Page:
The Gurukul becomes a site of dual tendencies — a strange mix of the contemporary and the timeless; and the fusion is sometimes harmonious, difficult, downright funny but not always pleasant. The act of knowledge transfer — the creation of a shishya, the evolution of a child into a dhrupadiya is a slow, gradual process. The epiphanic moment of artistic abandon and Blakelike Truth is elusive. Setting out in search of it is like waiting under a tree for the mango to fall. It emerges in the gradual immersion of the student into music and the life it brings along with it. Yet, it can envelop the shishya so suddenly that he cannot but surrender to the taste of Dhrupad and the dhrupadiya’s way of life.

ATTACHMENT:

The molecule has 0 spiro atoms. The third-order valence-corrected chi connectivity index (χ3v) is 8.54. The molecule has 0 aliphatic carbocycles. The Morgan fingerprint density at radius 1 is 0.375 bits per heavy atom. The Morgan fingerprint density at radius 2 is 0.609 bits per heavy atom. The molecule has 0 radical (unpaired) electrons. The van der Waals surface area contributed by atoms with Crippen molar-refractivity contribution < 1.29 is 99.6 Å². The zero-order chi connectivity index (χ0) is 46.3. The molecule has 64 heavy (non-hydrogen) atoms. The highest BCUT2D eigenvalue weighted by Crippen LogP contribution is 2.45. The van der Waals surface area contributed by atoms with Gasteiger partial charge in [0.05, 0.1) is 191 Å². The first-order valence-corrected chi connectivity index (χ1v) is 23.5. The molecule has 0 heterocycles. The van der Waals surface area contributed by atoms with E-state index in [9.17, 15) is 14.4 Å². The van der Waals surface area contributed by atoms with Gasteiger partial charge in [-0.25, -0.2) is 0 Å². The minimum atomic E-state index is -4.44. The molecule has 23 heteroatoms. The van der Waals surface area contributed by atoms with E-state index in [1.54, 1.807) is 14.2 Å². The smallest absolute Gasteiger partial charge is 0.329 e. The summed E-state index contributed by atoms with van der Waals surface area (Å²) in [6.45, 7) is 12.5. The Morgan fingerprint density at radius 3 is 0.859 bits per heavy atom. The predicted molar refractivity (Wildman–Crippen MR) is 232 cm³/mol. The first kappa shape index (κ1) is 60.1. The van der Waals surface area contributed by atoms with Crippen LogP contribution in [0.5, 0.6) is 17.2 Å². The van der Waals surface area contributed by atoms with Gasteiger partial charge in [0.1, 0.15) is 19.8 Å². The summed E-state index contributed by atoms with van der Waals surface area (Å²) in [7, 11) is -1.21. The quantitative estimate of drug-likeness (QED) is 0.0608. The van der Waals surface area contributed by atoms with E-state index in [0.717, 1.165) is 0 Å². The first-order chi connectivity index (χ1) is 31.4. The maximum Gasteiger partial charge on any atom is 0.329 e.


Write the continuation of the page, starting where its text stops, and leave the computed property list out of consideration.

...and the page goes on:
Students of every kind come to the Gurukul. There is the “part-time” student, the “hobby” student, the “tuition” student (who comes in once or twice a week, as opposed to staying in the gurukul) the “foren” student who comes in once or twice a year for short durations, the student who learns only to learn and not to perform, the “full-time” student, and even the “full time pass” student ! The Shishyas often try to negotiate day jobs, or other gigs along with their passion. It is a place where students go in and out and let themselves be carried by the tide of the music and yet live in the “real world”. There are those who spend most of their time in the Gurukul — they are the “full-time students” who have decided to give their lives completely to the art.
The Dagars walk that tightrope between commercialisation, the gallery and their art. They negotiate their way through it and end up on the other side tottering. Still, they go on without compromise. Indeed, sometimes, I find it hard to believe that a site such as this exists at all!